Q & A: when politicians pose for pictures and journalists pose questions - Macleans.ca

Q & A: when politicians pose for pictures and journalists pose questions


The Prime Minister’s Office seems to have backed off on a threat to block a CTV cameraman from traveling with Stephen Harper on a foreign trip, after the cameraman tried to ask Harper an unwelcome question at a photo-op in New York last week.

It’s not uncommon for journalists to shout questions at politicians during staged events, where no formal opportunity is offered for reporters to ask them. Last spring, for instance, after Harper gave that widely panned speech to his MPs about the Nigel Wright-Mike Duffy affair, some reporters tried to pose questions from the back of the caucus room. He didn’t answer, and the unruly press was soon ushered out.

In Washington, interrogative outbursts of this sort seem even more common. I asked Steven Thomma, president of the White House Correspondents Association, and McClatchy Newspapers’ government and politics editor, to explain. Here’s an edited version of that brief phone interview:

Q. How often does the President have questions shouted at him when he’s not necessarily expecting them?

A. It has happened often. At statements where the President is speaking and is not going to take questions. At photo-ops. It doesn’t happen frequently at this White House, but it has happened more frequently in the last year than it did in the first four years of [President Barack Obama’s] term.

Q. Why is it happening more lately?

A. Because the President doesn’t take questions, or doesn’t formally agree to take questions, as often as we in the press corps would like. So we get frustrated and start shouting out questions.

Q. Has the White House tried to reprimand or deny accreditation to somebody who shouted out a question?

A. No. I do not recall that ever happening. There have been requests made to us, the correspondents association, to reprimand reporters who have been, I would call it aggressive, some people would call it impolite.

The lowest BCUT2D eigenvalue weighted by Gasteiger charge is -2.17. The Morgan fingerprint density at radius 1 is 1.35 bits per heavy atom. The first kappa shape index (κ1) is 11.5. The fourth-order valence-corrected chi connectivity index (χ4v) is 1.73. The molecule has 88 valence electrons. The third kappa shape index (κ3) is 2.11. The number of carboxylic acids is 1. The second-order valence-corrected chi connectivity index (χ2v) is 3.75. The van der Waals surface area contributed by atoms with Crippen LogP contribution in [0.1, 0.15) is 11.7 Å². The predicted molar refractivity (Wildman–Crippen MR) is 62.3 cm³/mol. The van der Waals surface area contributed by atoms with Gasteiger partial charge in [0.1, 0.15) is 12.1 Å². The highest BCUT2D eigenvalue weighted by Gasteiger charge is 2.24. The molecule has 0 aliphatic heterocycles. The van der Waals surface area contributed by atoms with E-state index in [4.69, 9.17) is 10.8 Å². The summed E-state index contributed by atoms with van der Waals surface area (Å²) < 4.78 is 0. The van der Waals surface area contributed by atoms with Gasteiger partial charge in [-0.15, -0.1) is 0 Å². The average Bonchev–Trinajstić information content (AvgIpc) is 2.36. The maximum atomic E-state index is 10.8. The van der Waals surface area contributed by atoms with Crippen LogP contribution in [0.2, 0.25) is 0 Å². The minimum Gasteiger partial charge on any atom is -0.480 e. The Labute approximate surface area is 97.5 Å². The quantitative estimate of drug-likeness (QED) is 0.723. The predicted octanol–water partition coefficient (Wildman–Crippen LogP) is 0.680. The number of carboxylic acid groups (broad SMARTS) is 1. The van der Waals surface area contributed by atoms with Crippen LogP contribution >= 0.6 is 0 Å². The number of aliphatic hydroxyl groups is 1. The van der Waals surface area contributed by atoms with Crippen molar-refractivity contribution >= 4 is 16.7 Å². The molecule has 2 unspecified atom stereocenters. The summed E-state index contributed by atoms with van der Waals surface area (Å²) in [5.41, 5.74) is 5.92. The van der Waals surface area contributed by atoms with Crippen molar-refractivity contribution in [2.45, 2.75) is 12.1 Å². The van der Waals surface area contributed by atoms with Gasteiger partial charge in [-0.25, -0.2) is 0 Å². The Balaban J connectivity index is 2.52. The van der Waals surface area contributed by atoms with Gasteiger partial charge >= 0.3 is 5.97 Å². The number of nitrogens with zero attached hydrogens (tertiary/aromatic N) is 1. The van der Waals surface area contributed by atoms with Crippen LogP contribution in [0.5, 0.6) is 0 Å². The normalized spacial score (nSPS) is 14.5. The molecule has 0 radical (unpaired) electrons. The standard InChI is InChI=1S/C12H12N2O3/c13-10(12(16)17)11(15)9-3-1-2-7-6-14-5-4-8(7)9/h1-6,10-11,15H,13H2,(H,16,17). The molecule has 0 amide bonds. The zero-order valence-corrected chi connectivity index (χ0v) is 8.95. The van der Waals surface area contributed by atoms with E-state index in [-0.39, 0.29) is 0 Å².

Q. What did the association do?

A. There was a case about a year ago where a reporter interrupted the President in the Rose Garden while the President was still speaking, and the President was frustrated and angry. People asked us to reprimand the reporter in some way and we refused. We debated it for about two minutes. We don’t police the journalism of our members.

Q. So this sort of thing is generally accepted in Washington.

A. There’s frustration, maybe even anger, on the part of politicians, the White House, the government. But there’s been no effort to take away the credentials of reporters for shouting out questions.


Q & A: when politicians pose for pictures and journalists pose questions

  1. It’s not as if reporters should be allowed to interfere or ask questions at all time. I don’t know why reporters think they themselves should be center stage each and every time. Sometimes just take what the leaders have to say, and at other times ask questions. It’s a give and take process, and not a one-way-street.

    I am interested in what the political leaders have to say, but I am not interested in playing ‘gotcha’ with the leaders.

    Why would Harper answer any questions on Del Mastro right now, as is being heard within this clip? All reporters know by now that Del Mastro has been officially charged and that his time in court will come, and the outcome of that courtcase will be reported on, no doubt, just as it should be. There is nothing else to say about the Del Mastro case right now, and for the press to push Harper on saying anything about Del Mastro at this time, is pure ‘gotcha’ politics being played by members of the media.


  2. this is a very good article because it tells me that harper is after shutting down everyone from asking him questions except the media. harper shuts down his MPs, he shuts down his senators, he shuts down parliament, and harper also shuts down the opposition, and now he wants to shut down the media. the media are the last soldiers of truth left on the battle field of parliament, that are still capable of asking harper tough questions. please don’t give up asking tough questions, media ! signed, taxpayer.

    • If we lose freedom of the press….we lose the country.

      This is important.

  3. Didn’t Brian Topp just write an NDP memo (about what he learnt in the BC election fiasco) saying that slapping the media around was good politics? And that being friendly to the media was the kiss of death for a politician?

    The media squawking must have been music to Harper’s operatives ears?

    • Are we taking his advice, at this point?

    • I think Mr. Topp said it was Winning politics. Good politics
      can sometimes be a different thing.

  4. Harper give answers to questions from reporters about governmental response to Canadian issues? It’s none of Canadian’s business. After all, he is the state, it’s his divine right. Mere mortals must simply acquiesce and bend over.

  5. Does either leader ever answer these shouted out questions?